Q: I don’t have a credit and would like to know, can you use a debit card online?
A: Nowadays most debit cards issued in the U.S. are associated with Visa or Mastercard. If your debit card has one of these logos on it, that means purchases can be done either under “debit” or “credit” (this is why you are asked that question when you swipe your debit at a store). When you buy something online with a MasterCard or Visa debit card, the system will automatically process it as a “credit” transaction. So you can use debit online as long the card has a Visa/MasterCard/AmEx/Discover logo on it.
But be warned because because, unfortunately, debit cards do not confer same consumer rights as credit cards. The laws for fraud liability and other protections are substantially weaker with debit, as they were written back in the days when debit cards could only be used at ATMs to get cash. That’s why almost anyone would be better off (and safer) to have a credit card for designed for bad credit or limited credit than having only a debit card (that is, if you’ve avoided getting one in the past due to your perceived inability to qualify).
When you’re at a store and select “debit” it will ask you to enter your debit card’s PIN. However when you select “credit” it will be processed like a regular credit card transaction that you sign for. Now that doesn’t mean you are actually buying on credit… it just means your purchase is processed over the credit card network before withdrawing the funds from your checking account. Debit card issuers actually prefer that you do this rather than entering a PIN because they collect much higher interchange revenue from the merchant when transactions are processed as credit.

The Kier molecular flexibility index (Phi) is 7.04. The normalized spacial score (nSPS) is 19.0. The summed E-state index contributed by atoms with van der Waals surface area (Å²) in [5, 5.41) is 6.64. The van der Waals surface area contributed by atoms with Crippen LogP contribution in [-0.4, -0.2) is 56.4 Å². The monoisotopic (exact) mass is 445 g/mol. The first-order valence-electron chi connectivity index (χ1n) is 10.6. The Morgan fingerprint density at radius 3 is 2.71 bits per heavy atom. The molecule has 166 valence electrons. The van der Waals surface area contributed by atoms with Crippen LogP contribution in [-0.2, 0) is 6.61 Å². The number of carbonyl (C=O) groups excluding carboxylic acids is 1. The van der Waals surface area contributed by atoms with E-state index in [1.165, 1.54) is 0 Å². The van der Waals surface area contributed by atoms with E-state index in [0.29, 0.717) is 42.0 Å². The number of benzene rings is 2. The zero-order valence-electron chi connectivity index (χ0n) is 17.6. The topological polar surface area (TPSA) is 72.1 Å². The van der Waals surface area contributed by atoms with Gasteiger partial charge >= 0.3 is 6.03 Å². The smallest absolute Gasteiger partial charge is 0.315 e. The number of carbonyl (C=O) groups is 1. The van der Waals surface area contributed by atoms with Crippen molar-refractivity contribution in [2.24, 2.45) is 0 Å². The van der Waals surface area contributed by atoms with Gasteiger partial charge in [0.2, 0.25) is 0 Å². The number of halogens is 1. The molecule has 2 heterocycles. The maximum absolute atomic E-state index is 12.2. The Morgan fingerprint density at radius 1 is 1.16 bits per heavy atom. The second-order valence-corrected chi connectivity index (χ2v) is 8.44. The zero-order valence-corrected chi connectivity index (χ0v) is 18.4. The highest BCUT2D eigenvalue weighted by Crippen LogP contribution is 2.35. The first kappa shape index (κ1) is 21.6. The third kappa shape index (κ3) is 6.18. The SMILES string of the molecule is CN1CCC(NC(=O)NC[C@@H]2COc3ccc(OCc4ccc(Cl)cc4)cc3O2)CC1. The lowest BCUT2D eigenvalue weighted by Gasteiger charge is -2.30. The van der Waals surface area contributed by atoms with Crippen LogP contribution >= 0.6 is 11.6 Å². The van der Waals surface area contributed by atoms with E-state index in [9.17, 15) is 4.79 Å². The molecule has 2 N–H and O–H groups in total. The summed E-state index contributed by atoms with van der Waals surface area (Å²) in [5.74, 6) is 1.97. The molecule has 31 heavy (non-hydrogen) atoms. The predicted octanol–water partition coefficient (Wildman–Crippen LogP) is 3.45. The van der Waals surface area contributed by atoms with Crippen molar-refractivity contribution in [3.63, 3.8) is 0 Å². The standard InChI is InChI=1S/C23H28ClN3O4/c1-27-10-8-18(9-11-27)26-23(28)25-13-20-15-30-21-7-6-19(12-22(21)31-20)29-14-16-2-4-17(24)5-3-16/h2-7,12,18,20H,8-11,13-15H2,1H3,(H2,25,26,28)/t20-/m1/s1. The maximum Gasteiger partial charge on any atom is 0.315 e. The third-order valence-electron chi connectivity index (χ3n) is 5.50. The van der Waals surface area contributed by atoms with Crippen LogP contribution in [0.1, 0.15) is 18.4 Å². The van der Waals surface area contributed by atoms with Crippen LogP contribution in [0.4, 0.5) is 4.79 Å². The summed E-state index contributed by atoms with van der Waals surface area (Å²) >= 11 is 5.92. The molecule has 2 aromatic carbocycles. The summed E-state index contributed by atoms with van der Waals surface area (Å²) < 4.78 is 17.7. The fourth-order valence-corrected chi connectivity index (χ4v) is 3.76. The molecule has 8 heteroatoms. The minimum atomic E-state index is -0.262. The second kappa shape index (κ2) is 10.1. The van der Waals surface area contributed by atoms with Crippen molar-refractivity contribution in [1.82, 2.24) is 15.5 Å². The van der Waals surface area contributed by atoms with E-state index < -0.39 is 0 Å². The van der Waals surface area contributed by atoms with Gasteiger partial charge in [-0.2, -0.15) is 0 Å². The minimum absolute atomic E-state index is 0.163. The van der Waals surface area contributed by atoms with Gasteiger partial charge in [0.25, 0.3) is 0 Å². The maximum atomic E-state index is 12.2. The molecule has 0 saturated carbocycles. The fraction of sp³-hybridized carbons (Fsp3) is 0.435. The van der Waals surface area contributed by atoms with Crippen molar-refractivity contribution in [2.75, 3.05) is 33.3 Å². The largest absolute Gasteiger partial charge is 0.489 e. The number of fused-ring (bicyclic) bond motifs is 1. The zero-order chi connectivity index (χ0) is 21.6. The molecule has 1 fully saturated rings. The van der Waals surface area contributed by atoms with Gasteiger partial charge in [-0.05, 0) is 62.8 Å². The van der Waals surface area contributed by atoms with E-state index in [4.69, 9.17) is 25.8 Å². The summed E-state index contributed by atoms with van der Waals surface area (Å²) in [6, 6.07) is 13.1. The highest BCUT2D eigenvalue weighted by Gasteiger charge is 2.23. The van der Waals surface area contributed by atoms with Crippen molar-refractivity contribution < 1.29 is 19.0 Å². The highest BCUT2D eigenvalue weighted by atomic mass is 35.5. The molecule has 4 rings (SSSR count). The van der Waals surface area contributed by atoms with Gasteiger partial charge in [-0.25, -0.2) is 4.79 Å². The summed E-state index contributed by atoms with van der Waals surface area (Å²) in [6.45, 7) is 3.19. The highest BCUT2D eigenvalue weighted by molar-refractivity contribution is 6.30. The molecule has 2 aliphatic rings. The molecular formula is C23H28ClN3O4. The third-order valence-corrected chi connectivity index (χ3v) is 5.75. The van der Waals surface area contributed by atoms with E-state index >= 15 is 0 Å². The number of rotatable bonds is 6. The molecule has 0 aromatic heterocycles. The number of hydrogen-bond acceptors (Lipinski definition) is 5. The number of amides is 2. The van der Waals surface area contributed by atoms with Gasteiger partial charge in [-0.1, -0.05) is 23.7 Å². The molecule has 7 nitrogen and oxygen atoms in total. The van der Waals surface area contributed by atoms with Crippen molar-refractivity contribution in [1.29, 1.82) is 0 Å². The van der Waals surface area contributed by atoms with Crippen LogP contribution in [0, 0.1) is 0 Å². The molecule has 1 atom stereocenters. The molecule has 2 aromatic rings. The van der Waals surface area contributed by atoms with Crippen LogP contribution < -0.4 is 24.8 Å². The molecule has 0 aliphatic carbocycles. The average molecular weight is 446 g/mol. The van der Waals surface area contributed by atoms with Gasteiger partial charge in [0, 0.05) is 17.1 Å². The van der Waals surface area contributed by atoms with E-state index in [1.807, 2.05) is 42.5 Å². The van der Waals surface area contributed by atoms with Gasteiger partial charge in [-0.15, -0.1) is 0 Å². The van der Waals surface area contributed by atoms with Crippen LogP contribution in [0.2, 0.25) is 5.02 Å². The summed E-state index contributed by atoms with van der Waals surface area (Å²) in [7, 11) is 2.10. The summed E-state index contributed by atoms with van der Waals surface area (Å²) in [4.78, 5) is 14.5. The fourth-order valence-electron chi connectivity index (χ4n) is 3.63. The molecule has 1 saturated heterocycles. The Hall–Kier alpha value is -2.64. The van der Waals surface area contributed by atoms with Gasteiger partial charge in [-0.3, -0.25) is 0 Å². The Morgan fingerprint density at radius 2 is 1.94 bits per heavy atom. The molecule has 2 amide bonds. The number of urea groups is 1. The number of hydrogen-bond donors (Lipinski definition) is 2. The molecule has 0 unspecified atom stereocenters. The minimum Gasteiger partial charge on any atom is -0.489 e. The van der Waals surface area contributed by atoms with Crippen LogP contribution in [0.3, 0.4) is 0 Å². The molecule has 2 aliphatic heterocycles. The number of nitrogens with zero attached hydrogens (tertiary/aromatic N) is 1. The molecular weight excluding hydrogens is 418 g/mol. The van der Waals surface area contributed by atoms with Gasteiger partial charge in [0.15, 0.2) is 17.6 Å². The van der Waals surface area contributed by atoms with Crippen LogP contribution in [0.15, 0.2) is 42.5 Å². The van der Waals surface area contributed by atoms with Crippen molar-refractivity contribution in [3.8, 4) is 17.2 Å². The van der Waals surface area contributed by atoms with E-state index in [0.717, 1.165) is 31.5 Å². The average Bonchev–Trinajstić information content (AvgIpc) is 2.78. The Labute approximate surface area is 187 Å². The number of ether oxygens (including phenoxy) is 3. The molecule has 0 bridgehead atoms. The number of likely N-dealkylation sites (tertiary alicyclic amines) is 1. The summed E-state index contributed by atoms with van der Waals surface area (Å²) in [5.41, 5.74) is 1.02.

*IMPORTANT* Just because you can use a debit card to buy things online, it doesn’t necessarily mean you should. Here’s why:
Debit cards don’t give you the same protection as credit cards. If your credit card account is fraudulently used, by federal law the most you can be held liable for is up to $50 (and the vast majority of banks won’t hold you liable for anything). Of course, you still have to notice and report the fraudulent activity to your card issuer to have any charges removed.
However, with debit card fraud the law states your liability can be up to $500 if you don’t notify the bank within two days of the fraud and potentially unlimited if you don’t report it after 60 days. While it’s true most debit card issuers voluntarily give customers the $50 cap, there have been many reports of them not always honoring that.
Last but not least, credit cards offer a number of other benefits on your purchases. For example, if your eligible purchase is stolen or damaged during the first 90 days, it would be covered for free if you bought it with your American Express card, for example.
So can you use a debit card for online purchases? Yes. Is it the best option? No.
Written or last edited on August 25, 2014